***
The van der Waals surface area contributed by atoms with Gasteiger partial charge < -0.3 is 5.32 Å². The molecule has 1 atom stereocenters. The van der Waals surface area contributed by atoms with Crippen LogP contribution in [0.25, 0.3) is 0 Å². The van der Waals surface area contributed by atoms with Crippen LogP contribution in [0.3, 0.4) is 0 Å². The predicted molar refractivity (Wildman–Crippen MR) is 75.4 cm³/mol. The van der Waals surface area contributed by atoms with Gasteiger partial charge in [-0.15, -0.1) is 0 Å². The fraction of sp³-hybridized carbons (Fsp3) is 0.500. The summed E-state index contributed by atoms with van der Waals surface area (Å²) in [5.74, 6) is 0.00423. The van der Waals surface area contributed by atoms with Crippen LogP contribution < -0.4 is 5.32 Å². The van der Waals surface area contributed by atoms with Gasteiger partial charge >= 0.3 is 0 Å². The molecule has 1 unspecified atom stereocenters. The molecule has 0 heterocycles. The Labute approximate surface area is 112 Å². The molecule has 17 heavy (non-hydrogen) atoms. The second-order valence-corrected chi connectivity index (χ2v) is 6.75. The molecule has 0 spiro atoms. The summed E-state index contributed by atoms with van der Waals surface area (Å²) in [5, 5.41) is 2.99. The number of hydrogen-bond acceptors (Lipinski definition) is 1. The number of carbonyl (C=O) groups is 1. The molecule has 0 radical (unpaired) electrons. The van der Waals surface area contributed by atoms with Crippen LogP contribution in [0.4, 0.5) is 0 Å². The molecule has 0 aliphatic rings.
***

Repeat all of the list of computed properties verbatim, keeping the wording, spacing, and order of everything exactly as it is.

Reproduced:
The van der Waals surface area contributed by atoms with Gasteiger partial charge < -0.3 is 5.32 Å². The molecule has 1 atom stereocenters. The van der Waals surface area contributed by atoms with Crippen LogP contribution in [0.25, 0.3) is 0 Å². The van der Waals surface area contributed by atoms with Crippen LogP contribution in [0.3, 0.4) is 0 Å². The predicted molar refractivity (Wildman–Crippen MR) is 75.4 cm³/mol. The van der Waals surface area contributed by atoms with Gasteiger partial charge in [-0.15, -0.1) is 0 Å². The fraction of sp³-hybridized carbons (Fsp3) is 0.500. The summed E-state index contributed by atoms with van der Waals surface area (Å²) in [5.74, 6) is 0.00423. The van der Waals surface area contributed by atoms with Crippen LogP contribution < -0.4 is 5.32 Å². The van der Waals surface area contributed by atoms with Gasteiger partial charge >= 0.3 is 0 Å². The molecule has 1 unspecified atom stereocenters. The molecule has 0 heterocycles. The Labute approximate surface area is 112 Å². The molecule has 17 heavy (non-hydrogen) atoms. The second-order valence-corrected chi connectivity index (χ2v) is 6.75. The molecule has 0 spiro atoms. The summed E-state index contributed by atoms with van der Waals surface area (Å²) in [5, 5.41) is 2.99. The number of hydrogen-bond acceptors (Lipinski definition) is 1. The number of carbonyl (C=O) groups is 1. The molecule has 0 radical (unpaired) electrons. The van der Waals surface area contributed by atoms with Crippen LogP contribution in [0.4, 0.5) is 0 Å². The molecule has 0 aliphatic rings.